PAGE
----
Was the Genesis record authored by Moses, or mashed up from unknown sources by unknown editors, as proponents of the Documentary Hypothesis (DH) would like us to believe? Maybe neither, as it turns out. There is an alternative hypothesis that makes a lot of sense and preserves the notion of divine caretaking of the ancient history of mankind.
Could God have miraculously imbued Moses with knowledge of events and personal conversations that he himself was not privy to? Absolutely. But is that the most likely explanation? Probably not, in my opinion.
The Wiseman Hypothesis, sometimes called the Tablet Theory, provides an amazingly simple explanation of how Moses could have come into such detailed knowledge of events that happened long before his time. The basis for this persuasive theory is that in ancient Mesopotamia, it was a common practice for the patriarch of a family to record his family history on a tablet and sign it with his name at the end.
When you go through the Genesis record, there are actually many such "signatures" (called colophons) that could very well represent the end of one clay tablet source and the beginning of another. If you’re like me, you’ve read them numerous times without noticing them:
- These are the generations of the heavens and the earth (Genesis 2:4)
- This is the book of the generations of Adam (Genesis 5:1)
- These are the generations of Noah (Genesis 6:9)
- Now these are the generations of the sons of Noah, Shem, Ham, and Japheth (Genesis 10:1)
- These are the generations of Shem (Genesis 11:10)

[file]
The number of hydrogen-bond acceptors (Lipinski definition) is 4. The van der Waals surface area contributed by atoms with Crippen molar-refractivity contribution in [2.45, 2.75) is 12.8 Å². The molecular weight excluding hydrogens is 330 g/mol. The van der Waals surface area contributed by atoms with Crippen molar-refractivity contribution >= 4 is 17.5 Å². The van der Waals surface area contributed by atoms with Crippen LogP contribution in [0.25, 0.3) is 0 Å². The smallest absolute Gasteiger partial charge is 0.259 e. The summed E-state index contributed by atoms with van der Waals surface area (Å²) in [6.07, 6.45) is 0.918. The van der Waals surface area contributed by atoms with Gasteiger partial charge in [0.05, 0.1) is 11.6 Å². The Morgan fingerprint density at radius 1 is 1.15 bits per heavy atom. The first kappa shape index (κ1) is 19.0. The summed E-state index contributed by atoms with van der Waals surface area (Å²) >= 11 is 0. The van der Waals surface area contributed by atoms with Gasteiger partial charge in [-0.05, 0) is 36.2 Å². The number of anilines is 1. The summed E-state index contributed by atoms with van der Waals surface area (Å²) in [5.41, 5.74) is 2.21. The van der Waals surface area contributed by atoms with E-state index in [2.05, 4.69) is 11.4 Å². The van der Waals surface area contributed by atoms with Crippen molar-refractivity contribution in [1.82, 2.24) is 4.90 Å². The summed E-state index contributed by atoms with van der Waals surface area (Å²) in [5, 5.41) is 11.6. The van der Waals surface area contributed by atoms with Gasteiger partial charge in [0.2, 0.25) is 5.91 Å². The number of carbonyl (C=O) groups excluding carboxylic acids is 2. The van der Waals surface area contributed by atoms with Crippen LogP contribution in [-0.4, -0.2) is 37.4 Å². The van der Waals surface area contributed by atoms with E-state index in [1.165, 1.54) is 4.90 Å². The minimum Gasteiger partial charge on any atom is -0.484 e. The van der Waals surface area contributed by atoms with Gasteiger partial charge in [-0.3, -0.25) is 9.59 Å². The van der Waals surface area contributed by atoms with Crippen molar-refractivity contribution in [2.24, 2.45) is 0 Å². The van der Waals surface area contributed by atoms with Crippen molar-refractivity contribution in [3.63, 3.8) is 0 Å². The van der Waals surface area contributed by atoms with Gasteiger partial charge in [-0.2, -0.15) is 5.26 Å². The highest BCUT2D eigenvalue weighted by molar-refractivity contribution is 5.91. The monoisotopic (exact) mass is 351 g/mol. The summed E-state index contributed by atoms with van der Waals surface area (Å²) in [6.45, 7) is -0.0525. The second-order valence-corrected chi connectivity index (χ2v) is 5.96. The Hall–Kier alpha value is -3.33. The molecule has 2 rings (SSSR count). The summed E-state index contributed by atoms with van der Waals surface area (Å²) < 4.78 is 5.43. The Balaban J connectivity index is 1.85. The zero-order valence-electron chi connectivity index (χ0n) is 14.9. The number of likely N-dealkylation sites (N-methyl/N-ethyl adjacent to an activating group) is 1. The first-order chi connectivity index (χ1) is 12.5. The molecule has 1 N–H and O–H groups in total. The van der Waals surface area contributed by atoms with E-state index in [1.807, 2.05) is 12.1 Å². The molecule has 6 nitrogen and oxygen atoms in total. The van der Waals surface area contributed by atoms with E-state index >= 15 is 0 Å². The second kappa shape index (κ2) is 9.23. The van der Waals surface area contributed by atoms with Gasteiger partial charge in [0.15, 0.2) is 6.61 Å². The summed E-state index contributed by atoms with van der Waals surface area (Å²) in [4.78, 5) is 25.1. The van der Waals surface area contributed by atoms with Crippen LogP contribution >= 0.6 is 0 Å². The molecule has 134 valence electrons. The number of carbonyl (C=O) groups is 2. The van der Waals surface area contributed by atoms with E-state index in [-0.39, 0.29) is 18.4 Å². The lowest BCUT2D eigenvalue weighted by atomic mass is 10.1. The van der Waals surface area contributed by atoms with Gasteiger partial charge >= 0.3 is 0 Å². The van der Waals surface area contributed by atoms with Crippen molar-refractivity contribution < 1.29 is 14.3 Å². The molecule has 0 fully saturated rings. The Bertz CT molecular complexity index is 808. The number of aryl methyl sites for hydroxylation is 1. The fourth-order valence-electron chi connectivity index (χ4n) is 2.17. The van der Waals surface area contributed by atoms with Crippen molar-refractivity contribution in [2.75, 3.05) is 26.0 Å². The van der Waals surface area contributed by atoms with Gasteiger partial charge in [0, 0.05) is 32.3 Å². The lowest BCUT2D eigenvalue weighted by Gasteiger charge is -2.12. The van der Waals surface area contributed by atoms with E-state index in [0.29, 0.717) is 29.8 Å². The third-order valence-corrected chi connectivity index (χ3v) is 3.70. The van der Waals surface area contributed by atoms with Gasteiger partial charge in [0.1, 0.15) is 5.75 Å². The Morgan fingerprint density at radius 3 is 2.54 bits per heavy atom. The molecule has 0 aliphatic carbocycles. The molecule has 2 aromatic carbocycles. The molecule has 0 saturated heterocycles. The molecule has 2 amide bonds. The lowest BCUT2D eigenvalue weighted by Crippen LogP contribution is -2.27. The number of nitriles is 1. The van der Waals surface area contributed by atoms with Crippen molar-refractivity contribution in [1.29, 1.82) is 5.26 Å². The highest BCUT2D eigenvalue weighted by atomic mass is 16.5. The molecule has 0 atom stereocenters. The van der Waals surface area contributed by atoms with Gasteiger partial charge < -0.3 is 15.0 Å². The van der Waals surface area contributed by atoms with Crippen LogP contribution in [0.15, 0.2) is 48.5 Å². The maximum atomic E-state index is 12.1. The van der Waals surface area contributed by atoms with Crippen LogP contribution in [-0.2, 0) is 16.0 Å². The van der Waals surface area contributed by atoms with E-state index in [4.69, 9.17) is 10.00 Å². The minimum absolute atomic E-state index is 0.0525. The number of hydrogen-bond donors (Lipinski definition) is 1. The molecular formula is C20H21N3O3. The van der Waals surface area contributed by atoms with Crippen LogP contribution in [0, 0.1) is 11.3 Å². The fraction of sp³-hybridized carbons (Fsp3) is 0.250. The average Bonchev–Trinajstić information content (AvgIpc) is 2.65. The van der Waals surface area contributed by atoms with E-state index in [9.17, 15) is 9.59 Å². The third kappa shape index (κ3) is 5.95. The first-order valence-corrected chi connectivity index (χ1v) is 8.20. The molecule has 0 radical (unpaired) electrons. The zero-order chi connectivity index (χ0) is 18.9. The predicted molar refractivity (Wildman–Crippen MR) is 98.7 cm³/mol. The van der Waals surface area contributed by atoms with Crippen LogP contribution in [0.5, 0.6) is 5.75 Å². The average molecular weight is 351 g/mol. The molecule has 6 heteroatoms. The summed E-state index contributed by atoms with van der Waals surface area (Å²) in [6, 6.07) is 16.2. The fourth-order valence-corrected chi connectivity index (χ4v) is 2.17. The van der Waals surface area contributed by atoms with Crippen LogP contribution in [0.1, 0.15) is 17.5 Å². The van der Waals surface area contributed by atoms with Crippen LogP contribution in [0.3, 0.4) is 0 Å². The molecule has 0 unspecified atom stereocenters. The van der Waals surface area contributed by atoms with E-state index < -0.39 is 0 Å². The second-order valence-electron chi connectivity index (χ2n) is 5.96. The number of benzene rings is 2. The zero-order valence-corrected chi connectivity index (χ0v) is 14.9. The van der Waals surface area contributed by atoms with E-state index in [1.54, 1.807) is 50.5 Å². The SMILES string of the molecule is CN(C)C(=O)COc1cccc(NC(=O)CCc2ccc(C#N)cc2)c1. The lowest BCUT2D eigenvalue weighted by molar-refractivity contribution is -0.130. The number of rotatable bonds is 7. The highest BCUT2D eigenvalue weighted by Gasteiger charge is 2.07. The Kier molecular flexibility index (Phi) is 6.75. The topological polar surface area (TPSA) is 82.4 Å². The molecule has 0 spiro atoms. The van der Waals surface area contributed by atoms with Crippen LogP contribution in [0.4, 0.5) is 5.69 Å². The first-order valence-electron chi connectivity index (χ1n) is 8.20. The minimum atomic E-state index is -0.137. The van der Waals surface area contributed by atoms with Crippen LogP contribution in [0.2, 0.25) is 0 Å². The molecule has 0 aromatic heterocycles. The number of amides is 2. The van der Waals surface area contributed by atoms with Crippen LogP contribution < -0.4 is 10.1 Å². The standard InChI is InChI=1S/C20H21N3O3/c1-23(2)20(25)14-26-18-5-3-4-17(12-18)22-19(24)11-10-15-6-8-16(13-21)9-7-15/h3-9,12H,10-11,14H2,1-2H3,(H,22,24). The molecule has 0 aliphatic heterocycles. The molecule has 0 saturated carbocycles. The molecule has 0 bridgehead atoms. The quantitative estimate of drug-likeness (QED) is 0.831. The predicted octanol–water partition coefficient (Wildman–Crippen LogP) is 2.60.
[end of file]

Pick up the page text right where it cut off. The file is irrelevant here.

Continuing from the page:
- Now these are the generations of Terah (Genesis 11:27)
- Now these are the generations of Ishmael (Genesis 25:12)
- And these are the generations of Isaac, Abraham’s son (Genesis 25:19)
- Now these are the generations of Esau, who is Edom (Genesis 36:1)
- And these are the generations of Esau the father of the Edomites in Mount Seir (Genesis 36:9)
- These are the generations of Jacob (Genesis 37:2)
If this is true, then Moses was really doing with Genesis exactly what the compiler of the Chronicles and the Kings did; taking existing source documents and compiling them, with divine guidance, no doubt, into a single set of documents that could be passed down from scribe to scribe, generation to generation.
There is some disagreement about whether these signatures, or statements of ownership, take place at the beginning or end of each source tablet, but the ancient Babylonian practice was to place them at the end. After the death of a patriarch, the next generation would close the tablet out in his father’s name, and start a new one of his own.
Note that this theory is not an attempt to take God out of the process of Biblical authorship. After all, where did the first tablet come from, and who made sure these tablets were passed from one patriarch to the next?
For more reading on this subject:
- Who Wrote Genesis? (Excerpted from Henry Morris’s book, The Genesis Record)
- Wiseman Hypothesis
I think it’s useful to see the sources documented/cited in Genesis (as well as Samuel-Kings-Chronicles) and recognize that aspect of the “many times and various ways” of God speaking through the prophets. God did use human processes and chosen individuals who were recognized among their people as prophets with authority to bring the Bible into existence. Moses gets credit for the first 5 books quite correctly, but in somewhat the same way that he gets credit for building the tabernacle, or Solomon is described as building the temple. And of course even with Mosaic editing/authorship later prophets annotated the text in some places and sometimes updated the language or place names for clarity in later generations.
Exactly. I have met some who are uncomfortable with this theory because it doesn’t rely on supernatural revelation from God to Moses for the material. It does imply supernatural preservation of the material for Moses to compile it, though. It also requires a supernatural inscription of Adams’ “prehistory” on a tablet that was preserved for future generations and handed down to Moses.